This project brings together three researchers, participants and students.

 

Senior researcher


Edith-Anne Pageot, Ph.D. Art history
Professor, Department of Art History, Université du Québec à Montréal (UQAM)

A specialist in modernity in Quebec and Canada, Edith-Anne Pageot is interested in the ways in which visual culture shapes the concepts of gender, territory, nation and community. She is an Associate member of the Centre interuniversitaire d’études et de recherches autochtones (CIÉRA), a member of the Groupe de recherche interdisciplinaire sur les affirmations autochtones contemporaines (GRIAAC), a Regular member of the Centre de recherche interuniversitaire sur la littérature et la culture québécoises (CRILCQ), and of the Institut de recherches et d’études féministes (IREF).

As part of the project Artistic Culture at Manitou College, Edith-Anne Pageot coordinates and directs research, data analysis and dissemination activities. This research project is a continuation of her professional initiatives and research fields. It stems directly from her active and sustained involvement in cultural circles in the Laurentian territory as well as her research on the artist Domingo Cisneros, who was coordinator of the College’s Department of Arts and Communication. For several years, Edith-Anne Pageot has been involved as an art historian, art critic and volunteer in many structuring cultural projects that have developed in the Laurentian territory where Manitou College was located (La Macaza, QC). She has collaborated in, among other things, the administration of the Conseil de la culture des Laurentides and the Musée d’art contemporain des Laurentides, the creation of the Réseau muséal des Laurentides and the creation of its strategic implementation committee.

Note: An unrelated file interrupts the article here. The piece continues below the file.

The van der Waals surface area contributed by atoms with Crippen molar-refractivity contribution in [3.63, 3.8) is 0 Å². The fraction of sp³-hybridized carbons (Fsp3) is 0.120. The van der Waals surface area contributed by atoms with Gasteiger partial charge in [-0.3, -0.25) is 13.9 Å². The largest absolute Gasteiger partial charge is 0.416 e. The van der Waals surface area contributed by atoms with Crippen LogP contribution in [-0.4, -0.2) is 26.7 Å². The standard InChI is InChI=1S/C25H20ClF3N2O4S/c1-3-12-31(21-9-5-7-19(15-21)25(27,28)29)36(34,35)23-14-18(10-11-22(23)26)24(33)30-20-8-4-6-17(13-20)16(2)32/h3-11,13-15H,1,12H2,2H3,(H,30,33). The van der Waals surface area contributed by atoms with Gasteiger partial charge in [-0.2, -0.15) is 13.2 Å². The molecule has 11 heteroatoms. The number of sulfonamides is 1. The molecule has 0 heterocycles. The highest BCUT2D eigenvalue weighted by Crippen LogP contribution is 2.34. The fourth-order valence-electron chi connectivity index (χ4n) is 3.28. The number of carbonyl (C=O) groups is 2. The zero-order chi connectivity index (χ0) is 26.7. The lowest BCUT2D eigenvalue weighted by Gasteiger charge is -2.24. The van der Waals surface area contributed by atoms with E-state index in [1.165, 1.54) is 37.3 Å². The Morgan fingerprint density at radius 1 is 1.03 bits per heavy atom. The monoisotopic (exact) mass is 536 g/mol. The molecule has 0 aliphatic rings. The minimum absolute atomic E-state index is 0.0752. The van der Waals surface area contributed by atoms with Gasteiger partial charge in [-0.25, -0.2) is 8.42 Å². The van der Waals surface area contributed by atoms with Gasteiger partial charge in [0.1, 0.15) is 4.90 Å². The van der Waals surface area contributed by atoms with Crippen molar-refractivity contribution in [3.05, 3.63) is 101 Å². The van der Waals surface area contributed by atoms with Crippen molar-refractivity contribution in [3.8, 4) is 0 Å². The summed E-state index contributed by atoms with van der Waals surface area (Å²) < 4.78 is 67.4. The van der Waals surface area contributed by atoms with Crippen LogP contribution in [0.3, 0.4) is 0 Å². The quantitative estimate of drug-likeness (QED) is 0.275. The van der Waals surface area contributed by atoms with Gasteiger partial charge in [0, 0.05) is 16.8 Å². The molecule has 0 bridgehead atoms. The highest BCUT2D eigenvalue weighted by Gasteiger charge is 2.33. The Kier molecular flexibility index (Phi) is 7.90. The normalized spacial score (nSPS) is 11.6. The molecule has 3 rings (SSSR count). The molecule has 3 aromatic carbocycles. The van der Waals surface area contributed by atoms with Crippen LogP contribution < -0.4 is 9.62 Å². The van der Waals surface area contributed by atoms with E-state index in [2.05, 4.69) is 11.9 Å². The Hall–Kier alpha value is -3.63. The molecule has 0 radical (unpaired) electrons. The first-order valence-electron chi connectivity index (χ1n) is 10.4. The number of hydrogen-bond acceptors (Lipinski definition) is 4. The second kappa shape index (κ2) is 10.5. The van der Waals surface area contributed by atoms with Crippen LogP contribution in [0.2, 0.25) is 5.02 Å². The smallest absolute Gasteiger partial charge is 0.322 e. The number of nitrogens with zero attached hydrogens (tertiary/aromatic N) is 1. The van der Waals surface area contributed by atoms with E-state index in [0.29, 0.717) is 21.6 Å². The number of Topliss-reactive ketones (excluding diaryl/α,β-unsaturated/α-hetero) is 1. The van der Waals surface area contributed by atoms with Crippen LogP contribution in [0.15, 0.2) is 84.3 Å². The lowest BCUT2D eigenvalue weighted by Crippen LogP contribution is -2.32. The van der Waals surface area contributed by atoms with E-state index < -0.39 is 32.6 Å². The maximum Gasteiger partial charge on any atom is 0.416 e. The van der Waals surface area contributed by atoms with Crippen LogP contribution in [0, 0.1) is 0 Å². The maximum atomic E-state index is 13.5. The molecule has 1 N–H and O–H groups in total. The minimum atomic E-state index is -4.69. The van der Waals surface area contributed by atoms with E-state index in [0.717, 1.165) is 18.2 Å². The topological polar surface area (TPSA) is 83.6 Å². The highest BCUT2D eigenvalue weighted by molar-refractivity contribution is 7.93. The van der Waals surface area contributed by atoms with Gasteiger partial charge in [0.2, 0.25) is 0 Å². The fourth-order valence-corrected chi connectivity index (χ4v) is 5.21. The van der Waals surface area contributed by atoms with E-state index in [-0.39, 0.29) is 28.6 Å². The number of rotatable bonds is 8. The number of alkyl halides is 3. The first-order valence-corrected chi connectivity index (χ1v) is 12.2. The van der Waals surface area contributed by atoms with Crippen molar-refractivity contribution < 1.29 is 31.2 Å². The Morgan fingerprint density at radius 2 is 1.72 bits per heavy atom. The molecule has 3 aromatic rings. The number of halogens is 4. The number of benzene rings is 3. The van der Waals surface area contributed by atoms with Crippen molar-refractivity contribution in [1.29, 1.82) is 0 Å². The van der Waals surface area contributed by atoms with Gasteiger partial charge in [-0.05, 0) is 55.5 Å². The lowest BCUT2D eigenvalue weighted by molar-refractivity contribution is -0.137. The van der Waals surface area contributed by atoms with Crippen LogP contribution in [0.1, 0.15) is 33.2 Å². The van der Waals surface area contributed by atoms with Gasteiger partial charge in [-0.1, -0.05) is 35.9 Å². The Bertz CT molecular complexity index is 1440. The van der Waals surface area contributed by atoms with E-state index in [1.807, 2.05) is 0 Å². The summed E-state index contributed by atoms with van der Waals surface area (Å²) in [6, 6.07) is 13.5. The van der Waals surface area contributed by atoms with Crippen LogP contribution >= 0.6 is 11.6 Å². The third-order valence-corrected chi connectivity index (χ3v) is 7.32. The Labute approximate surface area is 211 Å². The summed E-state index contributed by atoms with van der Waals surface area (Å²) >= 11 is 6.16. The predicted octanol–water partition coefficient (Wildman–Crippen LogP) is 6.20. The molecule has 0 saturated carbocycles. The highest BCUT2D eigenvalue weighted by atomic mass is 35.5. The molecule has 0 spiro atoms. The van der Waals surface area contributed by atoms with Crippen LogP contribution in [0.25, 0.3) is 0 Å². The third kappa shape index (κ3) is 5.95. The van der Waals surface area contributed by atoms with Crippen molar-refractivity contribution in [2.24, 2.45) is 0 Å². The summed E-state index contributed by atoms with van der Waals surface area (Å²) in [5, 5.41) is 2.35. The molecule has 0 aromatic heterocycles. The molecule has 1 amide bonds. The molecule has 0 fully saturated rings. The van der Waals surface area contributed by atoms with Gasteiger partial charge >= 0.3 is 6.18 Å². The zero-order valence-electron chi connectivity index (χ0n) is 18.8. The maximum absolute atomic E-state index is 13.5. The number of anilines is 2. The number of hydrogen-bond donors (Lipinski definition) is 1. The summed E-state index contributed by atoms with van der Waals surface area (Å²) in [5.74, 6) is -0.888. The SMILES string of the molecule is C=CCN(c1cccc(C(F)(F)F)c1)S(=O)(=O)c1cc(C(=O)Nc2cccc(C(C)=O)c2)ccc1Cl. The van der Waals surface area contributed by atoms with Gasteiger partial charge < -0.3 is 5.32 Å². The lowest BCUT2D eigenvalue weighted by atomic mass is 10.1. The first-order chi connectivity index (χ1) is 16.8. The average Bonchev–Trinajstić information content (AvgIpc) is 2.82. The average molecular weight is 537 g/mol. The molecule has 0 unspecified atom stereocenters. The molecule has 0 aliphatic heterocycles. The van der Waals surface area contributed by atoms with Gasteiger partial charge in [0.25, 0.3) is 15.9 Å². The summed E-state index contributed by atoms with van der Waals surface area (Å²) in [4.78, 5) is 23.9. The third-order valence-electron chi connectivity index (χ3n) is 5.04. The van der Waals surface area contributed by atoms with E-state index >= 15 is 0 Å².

Collaborators


Camille Callison
, Tsesk iye (Crow) Clan, Tahltan Nation
Ph.D. candidate, M.L.I.S., B.A. Anthropology, Librarian, Archivist and Anthropologist, University of Manitoba

Camille Callison is from the Tsesk iye (Crow) Clan of the Tahltan Nation, a PhD student in Anthropology and the Indigenous Services Librarian/Liaison Librarian for Anthropology, Native Studies & Social Work and a Member of the Indigenous Advisory Circle at the University of Manitoba. She is the Canadian Federation of Library Associations (CFLA-FCAB) Vice Chair and Indigenous Representative; Chair of the Indigenous Matters Committee and a member of the Copyright Committee. Camille is a member of IFLA Indigenous Matters Standing Committee, a member of the National Film Board (NFB) Indigenous Advisory Board and the Canadian Commission for UNESCO Memory of the World Committee and Sector Commission on Culture, Communications & Information.

Camille Callison participates in the critical reflections that underlie the data analysis process of this research project. Her knowledge of best documentary practices will be sought in the implementation of the Open Access Knowledge Mobilization Plan.

 

Peter McNally, Professor Emeritus, McGill University

Peter F. McNally is Professor Emeritus, School of Information Studies, McGill University, and Director of the History of McGill Project, writing McGill University: for the Advancement of Learning, vol. III (1970-2002).  He has also published dozens of articles on the University’s history.  In 2002, he received the “Distinguished Service Award” of the McGill Alumni Association. Book and Library History are major areas of research interest. From 1980 to 2016, he served as Convenor of the Library History Group of the Canadian Library Association. On its behalf, he organized annual conference sessions, and edited three collections of published essays. From 2000 to 2007, he served on the Editorial Committee of the History of the Book in Canada/Histoire du livre et de l’imprimé au Canada and its six-volume history (three each in English and French). In 2011, he was awarded the Tremaine Medal for distinguished publication by the Bibliographical Society of Canada/Société bibliographique du Canada.

Peter McNally plays an advisory role in contextualizing the initiatives of, among others, student groups at McGill University (the Conseil intertribal des étudiants aborigènes de McGill) that led to the founding of the Institut d’études des Aborigènes de l’Amérique du Nord, which then became Manitou College.